More Whitcomb

An astute reader commented about David Whitcomb’s apartment this week. Seems he had a pretty jazzy house upstate as well.

I flipped back through the New York Times Book of Interior Design and Decoration to see if it was in there.

No. But! There were a few photos of the apartment Whitcomb lived in following this one.

Do I love those black stripes on the moulding against the yellow walls? You know I do.

But I digress. The transition from one space to the next seemed to fit with the post at the beginning of the week about the two Albert Hadley projects.

It’s an interesting shift and I think one that many people who have an affinity for design would envy. Many of us wish we had a way to explore all the facets of design that appeal.

It’s also a fun “I Spy” game to see what moved from one spot to the next and how. These benches, which seem made for the space actually appear in the first living room.

The asymmetrical balance of this room is particularly appealing. (Let’s do just ignore that headboard.) As for the country house, Toby Worthington (another astute reader) knew (of course) where it had been published and the book is on the way.

This is from another Whitcomb project. I couldn’t help but post it. That linear latticework and the shutters are so chic. And the chintz. Terrif.

Whitcomb’s apartments photographed by Daniel Eifert. The sun room was photographed by Robert Perron. All images from New York Book of Interior Design and Decoration.
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12 thoughts on “More Whitcomb

  1. The fabric on the bed popped up in an early issue of Domino on a Louis XV chair. I think I've posted it but can't identify the fabric for sure. Receive questions about it though.

  2. Mrs B-

    WHITCOMB is very deft and elegant and chic–and totally unknown, right? Nationally the name does not resonate. No book, no big deal in H&G?

    Perhaps it is because his work is somewhat like Albert Hadley, and Mr Hadley was a media darling, what with Sister (perhaps a little over-rated in retrospect…Sister, I mean)…and all that.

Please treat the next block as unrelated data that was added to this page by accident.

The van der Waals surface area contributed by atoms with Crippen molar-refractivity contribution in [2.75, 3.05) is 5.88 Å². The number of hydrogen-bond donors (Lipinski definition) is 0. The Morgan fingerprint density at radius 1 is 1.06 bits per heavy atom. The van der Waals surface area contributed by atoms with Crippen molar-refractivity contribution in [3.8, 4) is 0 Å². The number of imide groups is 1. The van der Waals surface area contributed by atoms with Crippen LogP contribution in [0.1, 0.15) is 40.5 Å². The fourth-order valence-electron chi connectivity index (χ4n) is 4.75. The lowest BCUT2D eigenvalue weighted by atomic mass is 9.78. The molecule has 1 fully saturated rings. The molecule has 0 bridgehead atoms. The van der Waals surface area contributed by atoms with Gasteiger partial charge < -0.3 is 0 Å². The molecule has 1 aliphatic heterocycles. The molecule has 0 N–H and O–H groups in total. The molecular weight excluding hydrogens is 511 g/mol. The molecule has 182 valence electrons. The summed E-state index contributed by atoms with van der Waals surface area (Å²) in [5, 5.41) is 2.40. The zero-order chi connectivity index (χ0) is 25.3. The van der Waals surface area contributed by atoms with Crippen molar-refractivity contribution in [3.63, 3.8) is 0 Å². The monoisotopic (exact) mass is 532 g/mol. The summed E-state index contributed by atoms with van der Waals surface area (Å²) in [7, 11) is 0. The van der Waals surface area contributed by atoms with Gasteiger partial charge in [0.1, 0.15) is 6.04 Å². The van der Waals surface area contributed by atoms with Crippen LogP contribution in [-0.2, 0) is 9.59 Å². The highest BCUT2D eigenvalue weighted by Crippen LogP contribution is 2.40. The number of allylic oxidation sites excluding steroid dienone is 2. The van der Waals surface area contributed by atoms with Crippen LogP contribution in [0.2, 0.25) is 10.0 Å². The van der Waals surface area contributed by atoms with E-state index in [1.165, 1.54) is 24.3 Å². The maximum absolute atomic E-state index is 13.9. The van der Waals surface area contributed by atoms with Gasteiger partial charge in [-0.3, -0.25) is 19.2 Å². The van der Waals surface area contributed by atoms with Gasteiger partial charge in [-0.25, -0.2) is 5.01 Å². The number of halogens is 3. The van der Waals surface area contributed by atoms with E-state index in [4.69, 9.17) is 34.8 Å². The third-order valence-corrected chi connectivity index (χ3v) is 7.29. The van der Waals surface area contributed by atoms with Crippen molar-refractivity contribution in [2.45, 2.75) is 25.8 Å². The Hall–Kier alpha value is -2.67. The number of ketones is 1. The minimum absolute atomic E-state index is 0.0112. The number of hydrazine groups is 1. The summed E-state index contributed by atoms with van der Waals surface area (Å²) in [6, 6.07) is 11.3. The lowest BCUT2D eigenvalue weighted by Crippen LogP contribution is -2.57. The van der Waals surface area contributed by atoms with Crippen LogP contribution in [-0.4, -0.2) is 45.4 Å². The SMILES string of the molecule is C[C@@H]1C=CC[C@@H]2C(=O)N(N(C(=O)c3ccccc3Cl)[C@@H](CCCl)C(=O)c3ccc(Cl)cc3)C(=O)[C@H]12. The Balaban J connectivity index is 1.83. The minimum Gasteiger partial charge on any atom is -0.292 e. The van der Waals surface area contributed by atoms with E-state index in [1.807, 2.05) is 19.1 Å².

Wow, this man knows how to compose a room with such control. His neutral colors–with that perfect ivory–are so beautiful and have not dated. More, more of Whitcomb!

  3. Diane – I'm not finding much, though I'm clicking around a little bit. Wondering if the book deal is significant in who gets remembered and who does not. Classic Style by Judith Miller has pictures of the country house – I promise to post them as soon as it arrives.

  4. Whitcomb's New York City brownstone was published in The New York Times in 1960 and again in 1972. In 1957, he designed a vaguely Asian-style line of furniture for Biggs, which the Times described as "executed in solid Congo Lovea, an African mahogany. Details on the pieces are squared legs, simple lines, occasional use of inlaid wedges of butterfly design, repeated in the pewter pulls". The 1970s interior decorator Michael La Rocca, co-founder with David Easton of Easton La Rocca, used to work for him.

  5. Aesthete – grateful, always, for your knowledge. I should have noted brownstone. I'll hunt some more for the furniture line. Rocca was already associated with Easton by the time of this printing, but the ins and outs of these partnerships are always of interest. Thanks.

  6. LOVE the branch table in between the chintz chairs. Love that Lee Jofa chintz too!

    You, my dear are anything BUT ordinary!

    Whitcomb is not a name that is said with 'reverence' like Hadley or the over-rated Parrish. W did not set any trends, seems not to have had famous clients–but his work is so refined and his color sense so acute.
    I think 'who gets remembered' is who gets the press–and in those days it was who got the ears and captured the eyes of just a few editors and publications with clout–NYT and H&G and perhaps Vogue.It did help to be based in NYC. No doubt.
    W did not get a book (few designers did in that era) and most likely did not design for the Paleys or other Vogue-ettes. His rooms are timeless, with lessons in each inch. I am sure his clients adored him.
    Michael Taylor, superb designer, was in almost every issue and on every cover of H&G at a certain moment, and was best pal of Paige. Key at that time.

  8. i love those old NY TImes decor books, an elderly friend gave me a few along with old Arch Digest books – one day I'll pass all mine down I suppose! Loved the post AND the comments. first rate.

  9. Whitcomb! Yay nearly-unknown decorator!

    Going through books this evening seeking inspiration for a project and there was Whitcomb's brownstone master bedroom in all its brilliance and clarity and wit.

    I thought for sure I must have missed mentions, that he shared sources with Hicks and Baldwin and lunch with Hadley but, besides your excellent and through post, there's next to nothing on-line! Thank the lord for the amazing NY Times Book and you : )

    My theory on Whitcomb's invisibility? Everyone's been poaching his ideas and no one wants to fess up and name their source…

    Here's to the unsung!


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